Only giant tech behemots will be fighting war of attrition in patent courts
    And this is pretty much what they want

  • [Avatar for angry dude]
    angry dude
    February 12, 2014 09:47 am

    IPCom ?
    They bought a bunch of cellular standard essestial patents from Bosch a while ago
    Standard essential patents come with RAND pledge for patent owner – a promise “to be nice” to infringers
    We’ll see how much money they can extract from Apple – my guess it will be orders of magnitude less than what they are asking for….
    This is not the right example, Max, try an individual inventor of HIGH-TECH patent(s), not a well-financed IP-holding conglomerate
    Someone like Townshend in US extracting his dues from the industry for 56K modem in late 90s – a very high-tech invention at the time

  • [Avatar for MaxDrei]
    February 12, 2014 02:36 am

    Dude, at # 26, you remind me of the “no true Scotsman” story. Ms Haberman Story just Shows that it can be done, in Europe, by one determined individual.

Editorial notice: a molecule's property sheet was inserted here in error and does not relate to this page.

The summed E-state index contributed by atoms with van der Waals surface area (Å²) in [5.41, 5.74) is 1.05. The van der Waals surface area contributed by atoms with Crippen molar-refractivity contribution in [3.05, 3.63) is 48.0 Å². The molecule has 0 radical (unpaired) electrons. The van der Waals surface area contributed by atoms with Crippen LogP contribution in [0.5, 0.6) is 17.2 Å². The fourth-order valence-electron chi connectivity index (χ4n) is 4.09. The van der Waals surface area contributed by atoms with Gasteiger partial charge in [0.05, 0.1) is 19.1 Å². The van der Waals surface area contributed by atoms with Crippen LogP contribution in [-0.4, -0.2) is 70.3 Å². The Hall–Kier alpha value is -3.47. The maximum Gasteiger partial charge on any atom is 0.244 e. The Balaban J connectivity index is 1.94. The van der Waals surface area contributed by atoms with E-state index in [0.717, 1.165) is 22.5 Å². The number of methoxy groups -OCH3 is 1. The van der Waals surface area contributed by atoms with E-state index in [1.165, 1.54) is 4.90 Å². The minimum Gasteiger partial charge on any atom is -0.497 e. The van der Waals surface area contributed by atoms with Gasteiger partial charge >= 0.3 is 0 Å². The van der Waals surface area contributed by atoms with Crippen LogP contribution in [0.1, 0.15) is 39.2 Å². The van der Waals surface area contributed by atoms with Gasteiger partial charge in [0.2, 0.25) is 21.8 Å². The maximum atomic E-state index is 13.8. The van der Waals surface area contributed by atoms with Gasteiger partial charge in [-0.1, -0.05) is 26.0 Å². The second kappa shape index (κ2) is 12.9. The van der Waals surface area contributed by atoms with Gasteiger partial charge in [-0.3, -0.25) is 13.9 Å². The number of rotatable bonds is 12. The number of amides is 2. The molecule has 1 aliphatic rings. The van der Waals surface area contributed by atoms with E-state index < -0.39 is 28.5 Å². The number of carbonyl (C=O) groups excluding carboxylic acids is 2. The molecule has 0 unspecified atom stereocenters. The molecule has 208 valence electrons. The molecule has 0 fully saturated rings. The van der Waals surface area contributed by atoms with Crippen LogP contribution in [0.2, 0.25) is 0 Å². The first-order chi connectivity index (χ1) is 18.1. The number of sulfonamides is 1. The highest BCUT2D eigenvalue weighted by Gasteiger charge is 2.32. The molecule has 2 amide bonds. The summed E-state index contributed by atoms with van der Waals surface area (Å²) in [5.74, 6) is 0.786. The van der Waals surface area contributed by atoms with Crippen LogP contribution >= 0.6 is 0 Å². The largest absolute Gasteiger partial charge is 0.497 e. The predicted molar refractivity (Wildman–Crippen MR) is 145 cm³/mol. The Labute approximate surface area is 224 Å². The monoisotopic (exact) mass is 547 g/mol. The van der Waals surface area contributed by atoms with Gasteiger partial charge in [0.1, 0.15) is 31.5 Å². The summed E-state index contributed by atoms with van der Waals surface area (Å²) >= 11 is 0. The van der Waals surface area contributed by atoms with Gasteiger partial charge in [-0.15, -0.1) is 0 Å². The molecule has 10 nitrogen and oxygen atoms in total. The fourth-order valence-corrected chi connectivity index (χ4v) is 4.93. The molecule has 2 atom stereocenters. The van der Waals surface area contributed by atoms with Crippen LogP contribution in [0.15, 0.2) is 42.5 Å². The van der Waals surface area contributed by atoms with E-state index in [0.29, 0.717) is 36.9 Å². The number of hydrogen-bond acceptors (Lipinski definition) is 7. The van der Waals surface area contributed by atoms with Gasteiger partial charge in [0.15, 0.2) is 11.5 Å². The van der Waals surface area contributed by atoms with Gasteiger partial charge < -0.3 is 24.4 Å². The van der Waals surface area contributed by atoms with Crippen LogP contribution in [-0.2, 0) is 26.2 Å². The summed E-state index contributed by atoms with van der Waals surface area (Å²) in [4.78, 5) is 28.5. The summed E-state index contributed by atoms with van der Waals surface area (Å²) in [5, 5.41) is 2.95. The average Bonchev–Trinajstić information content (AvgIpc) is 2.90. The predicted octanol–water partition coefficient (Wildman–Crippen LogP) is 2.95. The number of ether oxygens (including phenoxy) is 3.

Now here:


    is a tale of a PAE/NPE having a pop at the telecoms giants here in Europe. Behind IPCom is a patent attorney, very cute. IPCom has been at it for come years now, with much success.

    Is IPCom high enough tech for you?

  • [Avatar for Wayne Rasanen]
    Wayne Rasanen
    February 11, 2014 10:55 pm

    Thank you Randy for all your efforts to help stop another wrong action against inventors! I’m proud to have you as an inventor in the Tampa Bay Inventors Council! People please act now and tell your government to stop this bill from becoming yet another oppressive law against the creative individuals who make the country great!

  • [Avatar for Paul Morinville]
    Paul Morinville
    February 11, 2014 10:13 pm